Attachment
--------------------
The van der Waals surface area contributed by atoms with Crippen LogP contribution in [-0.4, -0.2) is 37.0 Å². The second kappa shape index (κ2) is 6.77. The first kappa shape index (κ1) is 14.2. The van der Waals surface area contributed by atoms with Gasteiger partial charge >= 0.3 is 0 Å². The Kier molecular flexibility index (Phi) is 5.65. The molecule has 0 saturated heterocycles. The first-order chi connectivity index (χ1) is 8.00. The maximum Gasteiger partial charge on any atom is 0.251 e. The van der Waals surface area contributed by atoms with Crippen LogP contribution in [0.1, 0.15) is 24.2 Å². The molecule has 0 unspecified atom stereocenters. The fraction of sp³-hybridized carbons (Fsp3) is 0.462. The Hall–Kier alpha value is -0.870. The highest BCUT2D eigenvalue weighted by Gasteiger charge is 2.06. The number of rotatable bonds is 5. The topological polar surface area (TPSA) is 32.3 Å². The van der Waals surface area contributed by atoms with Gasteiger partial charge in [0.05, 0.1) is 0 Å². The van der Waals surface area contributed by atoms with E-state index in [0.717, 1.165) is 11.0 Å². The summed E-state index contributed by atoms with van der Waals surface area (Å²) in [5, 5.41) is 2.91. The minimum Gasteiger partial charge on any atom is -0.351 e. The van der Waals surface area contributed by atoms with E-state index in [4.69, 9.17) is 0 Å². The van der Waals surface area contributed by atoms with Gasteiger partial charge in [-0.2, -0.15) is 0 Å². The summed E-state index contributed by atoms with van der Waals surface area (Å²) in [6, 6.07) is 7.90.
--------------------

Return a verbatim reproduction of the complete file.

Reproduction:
The van der Waals surface area contributed by atoms with Crippen LogP contribution in [-0.4, -0.2) is 37.0 Å². The second kappa shape index (κ2) is 6.77. The first kappa shape index (κ1) is 14.2. The van der Waals surface area contributed by atoms with Gasteiger partial charge >= 0.3 is 0 Å². The Kier molecular flexibility index (Phi) is 5.65. The molecule has 0 saturated heterocycles. The first-order chi connectivity index (χ1) is 8.00. The maximum Gasteiger partial charge on any atom is 0.251 e. The van der Waals surface area contributed by atoms with Crippen LogP contribution in [0.1, 0.15) is 24.2 Å². The molecule has 0 unspecified atom stereocenters. The fraction of sp³-hybridized carbons (Fsp3) is 0.462. The Hall–Kier alpha value is -0.870. The highest BCUT2D eigenvalue weighted by Gasteiger charge is 2.06. The number of rotatable bonds is 5. The topological polar surface area (TPSA) is 32.3 Å². The van der Waals surface area contributed by atoms with Gasteiger partial charge in [0.05, 0.1) is 0 Å². The van der Waals surface area contributed by atoms with E-state index in [0.717, 1.165) is 11.0 Å². The summed E-state index contributed by atoms with van der Waals surface area (Å²) in [5, 5.41) is 2.91. The minimum Gasteiger partial charge on any atom is -0.351 e. The van der Waals surface area contributed by atoms with E-state index in [4.69, 9.17) is 0 Å². The van der Waals surface area contributed by atoms with Gasteiger partial charge in [-0.2, -0.15) is 0 Å². The summed E-state index contributed by atoms with van der Waals surface area (Å²) in [6, 6.07) is 7.90.